Book Post: The Summer I Turned Pretty

Don’t Just Read The Summer I Turned PrettyExperience It!

Want information about purchasing this book from Neighborhood Reads, a local Washington, MO book store? Click above!

For me reading a book is a whole experience. When an author shares a story with you, they are really sharing a piece of themselves. Writing is a deeply personal experience. When I write, I am constantly reminded of little things, movies, books, food, games, people, and specific memories. These connections shape my story. When I’m reading they shape my perspective and what I take away. They make me want to create an environment where I can immerse myself in the book.

I read The Summer I Turned Pretty by Jenny Han during the winter, when I was longing for the sun, pools, and warm outdoor fun. I was happy to find a story that not only took place at the beach, but was written with a balance of nostalgia and the new revelations that only come with growing older before you’re ready. I’m convinced it’s what we all ultimately do.

Put simply, without spoilers, this book tells the story of Belly who wanted to finally be seen as old enough to be a part of everything her summers at the beach have to offer, but her feelings for two brothers, who her family shares a house with, get in the way. Because she cares deeply for both of them, she is constantly conflicted about what, or who, she truly wants. Experiencing this book was easy, because Belly seemed like such a real person, one who struggles to find the words and sometimes the courage to say what she needs to say in a given moment.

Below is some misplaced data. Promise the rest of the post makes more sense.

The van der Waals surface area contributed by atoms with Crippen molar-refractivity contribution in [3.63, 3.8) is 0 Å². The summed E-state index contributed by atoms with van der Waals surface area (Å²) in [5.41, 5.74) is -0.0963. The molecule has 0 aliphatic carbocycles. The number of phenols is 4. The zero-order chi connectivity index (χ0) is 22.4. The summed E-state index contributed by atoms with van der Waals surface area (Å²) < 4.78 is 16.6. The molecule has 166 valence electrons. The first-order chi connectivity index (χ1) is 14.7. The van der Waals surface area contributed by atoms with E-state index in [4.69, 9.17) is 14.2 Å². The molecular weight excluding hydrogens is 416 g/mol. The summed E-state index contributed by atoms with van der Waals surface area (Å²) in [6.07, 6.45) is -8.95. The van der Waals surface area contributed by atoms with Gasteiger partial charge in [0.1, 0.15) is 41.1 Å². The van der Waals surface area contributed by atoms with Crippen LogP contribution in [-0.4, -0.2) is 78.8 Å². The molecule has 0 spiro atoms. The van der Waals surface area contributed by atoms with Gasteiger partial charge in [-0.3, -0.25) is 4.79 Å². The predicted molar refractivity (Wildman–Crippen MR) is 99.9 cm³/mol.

I’ll start with my movie connection. It’s hard to not get warm fuzzies when I’m reading a book that references eighties movie gold like The Breakfast Club. Anyone who knows me is aware I spent high school devouring these teen films at an almost embarrassing rate. My apologies to any of my friends that I forced to sit and watch them, no matter how awful some of them were (Private School, I’m talking about you). I know there were a couple of you who latched on to their magic right along with me. If I hadn’t already been enjoying The Summer I Turned Pretty, I would have once Belly used the term self-righteous neo-maxi-zoom-dweebie to insult Conrad. Classic. Especially since she’s having a conversation with Jeremiah, who she watched the movie with years ago. Quoting movies is my go to during friendly banter. While this reference wasn’t incredibly important to the plot, I couldn’t let it go unmentioned. 

The movie that was more important was another guilty pleasure, Titanic. I saw it in theater five times, and it was the beginning of my unhealthy Leonardo DiCaprio obsession. I’m talking locate all of the old episodes of Growing Pains he was on and watch them, over and over, even though at times he barely had any screen time. Belly loves Titanic, even though she didn’t want to admit that she still does. She references watching the first part of the movie two times before moving onto the second part, since she wants to wallow in the good and put off the bad for as long as she can. My copy of this movie made that all too easy. Since I had it on VHS, I’d have to switch the tapes out before watching the darker second half. There were definitely times when I only watched the first tape. This is a bit like Belly’s summers. She spends every other season replaying the special events of her past summers in her head, wishing she could get back to the beach where she feels the most alive and surrounded by her favorite people. It’s actually a source of tension between Belly and her best friend from back home, who sometimes feels like a default friend, even though she spends way more time with Belly during the school year.